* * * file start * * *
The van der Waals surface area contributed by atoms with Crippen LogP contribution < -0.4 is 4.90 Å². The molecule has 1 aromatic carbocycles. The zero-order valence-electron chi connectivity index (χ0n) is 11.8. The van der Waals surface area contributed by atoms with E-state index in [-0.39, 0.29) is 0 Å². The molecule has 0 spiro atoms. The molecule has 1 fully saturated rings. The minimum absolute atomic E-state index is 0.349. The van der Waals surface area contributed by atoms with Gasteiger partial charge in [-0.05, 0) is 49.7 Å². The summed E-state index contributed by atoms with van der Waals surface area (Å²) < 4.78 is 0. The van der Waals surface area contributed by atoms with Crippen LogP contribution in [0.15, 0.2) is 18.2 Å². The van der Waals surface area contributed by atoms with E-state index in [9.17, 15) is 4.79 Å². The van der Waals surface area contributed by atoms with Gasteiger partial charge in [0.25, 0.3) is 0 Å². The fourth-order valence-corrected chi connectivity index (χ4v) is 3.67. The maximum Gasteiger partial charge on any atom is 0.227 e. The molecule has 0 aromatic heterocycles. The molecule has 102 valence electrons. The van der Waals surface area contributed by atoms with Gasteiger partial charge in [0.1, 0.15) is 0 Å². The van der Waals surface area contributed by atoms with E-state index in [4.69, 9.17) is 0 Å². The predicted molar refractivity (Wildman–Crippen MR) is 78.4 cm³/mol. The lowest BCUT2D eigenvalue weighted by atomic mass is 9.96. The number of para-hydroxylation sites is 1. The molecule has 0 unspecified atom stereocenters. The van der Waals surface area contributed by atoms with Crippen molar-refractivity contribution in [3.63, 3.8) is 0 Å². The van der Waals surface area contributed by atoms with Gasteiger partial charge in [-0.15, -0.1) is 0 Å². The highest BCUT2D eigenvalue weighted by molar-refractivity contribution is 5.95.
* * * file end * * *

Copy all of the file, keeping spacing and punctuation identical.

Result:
The van der Waals surface area contributed by atoms with Crippen LogP contribution < -0.4 is 4.90 Å². The molecule has 1 aromatic carbocycles. The zero-order valence-electron chi connectivity index (χ0n) is 11.8. The van der Waals surface area contributed by atoms with E-state index in [-0.39, 0.29) is 0 Å². The molecule has 0 spiro atoms. The molecule has 1 fully saturated rings. The minimum absolute atomic E-state index is 0.349. The van der Waals surface area contributed by atoms with Gasteiger partial charge in [-0.05, 0) is 49.7 Å². The summed E-state index contributed by atoms with van der Waals surface area (Å²) < 4.78 is 0. The van der Waals surface area contributed by atoms with Crippen LogP contribution in [0.15, 0.2) is 18.2 Å². The van der Waals surface area contributed by atoms with E-state index in [9.17, 15) is 4.79 Å². The van der Waals surface area contributed by atoms with Gasteiger partial charge in [0.25, 0.3) is 0 Å². The fourth-order valence-corrected chi connectivity index (χ4v) is 3.67. The maximum Gasteiger partial charge on any atom is 0.227 e. The molecule has 0 aromatic heterocycles. The molecule has 102 valence electrons. The van der Waals surface area contributed by atoms with Gasteiger partial charge in [0.1, 0.15) is 0 Å². The van der Waals surface area contributed by atoms with E-state index in [4.69, 9.17) is 0 Å². The predicted molar refractivity (Wildman–Crippen MR) is 78.4 cm³/mol. The lowest BCUT2D eigenvalue weighted by atomic mass is 9.96. The number of para-hydroxylation sites is 1. The molecule has 0 unspecified atom stereocenters. The van der Waals surface area contributed by atoms with Crippen molar-refractivity contribution in [3.63, 3.8) is 0 Å². The van der Waals surface area contributed by atoms with Gasteiger partial charge in [-0.15, -0.1) is 0 Å². The highest BCUT2D eigenvalue weighted by molar-refractivity contribution is 5.95.